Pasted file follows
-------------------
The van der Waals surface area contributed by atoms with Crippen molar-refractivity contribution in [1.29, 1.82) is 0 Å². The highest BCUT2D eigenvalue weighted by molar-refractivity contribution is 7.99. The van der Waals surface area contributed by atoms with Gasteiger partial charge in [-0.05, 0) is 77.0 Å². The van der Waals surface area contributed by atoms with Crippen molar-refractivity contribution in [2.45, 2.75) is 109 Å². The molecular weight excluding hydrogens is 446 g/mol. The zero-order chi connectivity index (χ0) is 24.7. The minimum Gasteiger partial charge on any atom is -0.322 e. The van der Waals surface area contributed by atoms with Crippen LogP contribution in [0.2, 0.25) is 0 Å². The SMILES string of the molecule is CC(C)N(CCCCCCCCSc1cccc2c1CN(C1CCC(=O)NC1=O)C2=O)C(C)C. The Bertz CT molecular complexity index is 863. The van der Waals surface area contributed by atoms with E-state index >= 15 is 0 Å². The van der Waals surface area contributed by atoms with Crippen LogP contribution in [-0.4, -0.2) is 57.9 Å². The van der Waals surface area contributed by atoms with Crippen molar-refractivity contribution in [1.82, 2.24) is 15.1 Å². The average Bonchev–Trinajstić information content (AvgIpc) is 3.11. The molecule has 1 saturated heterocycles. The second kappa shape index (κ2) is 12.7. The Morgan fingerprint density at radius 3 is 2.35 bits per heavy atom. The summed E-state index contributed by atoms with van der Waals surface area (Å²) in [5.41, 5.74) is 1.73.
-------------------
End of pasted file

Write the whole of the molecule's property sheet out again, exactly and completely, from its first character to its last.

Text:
The van der Waals surface area contributed by atoms with Crippen molar-refractivity contribution in [1.29, 1.82) is 0 Å². The highest BCUT2D eigenvalue weighted by molar-refractivity contribution is 7.99. The van der Waals surface area contributed by atoms with Gasteiger partial charge in [-0.05, 0) is 77.0 Å². The van der Waals surface area contributed by atoms with Crippen molar-refractivity contribution in [2.45, 2.75) is 109 Å². The molecular weight excluding hydrogens is 446 g/mol. The zero-order chi connectivity index (χ0) is 24.7. The minimum Gasteiger partial charge on any atom is -0.322 e. The van der Waals surface area contributed by atoms with Crippen LogP contribution in [0.2, 0.25) is 0 Å². The SMILES string of the molecule is CC(C)N(CCCCCCCCSc1cccc2c1CN(C1CCC(=O)NC1=O)C2=O)C(C)C. The Bertz CT molecular complexity index is 863. The van der Waals surface area contributed by atoms with E-state index >= 15 is 0 Å². The van der Waals surface area contributed by atoms with Crippen LogP contribution in [-0.4, -0.2) is 57.9 Å². The van der Waals surface area contributed by atoms with Crippen molar-refractivity contribution in [1.82, 2.24) is 15.1 Å². The average Bonchev–Trinajstić information content (AvgIpc) is 3.11. The molecule has 1 saturated heterocycles. The second kappa shape index (κ2) is 12.7. The Morgan fingerprint density at radius 3 is 2.35 bits per heavy atom. The summed E-state index contributed by atoms with van der Waals surface area (Å²) in [5.41, 5.74) is 1.73.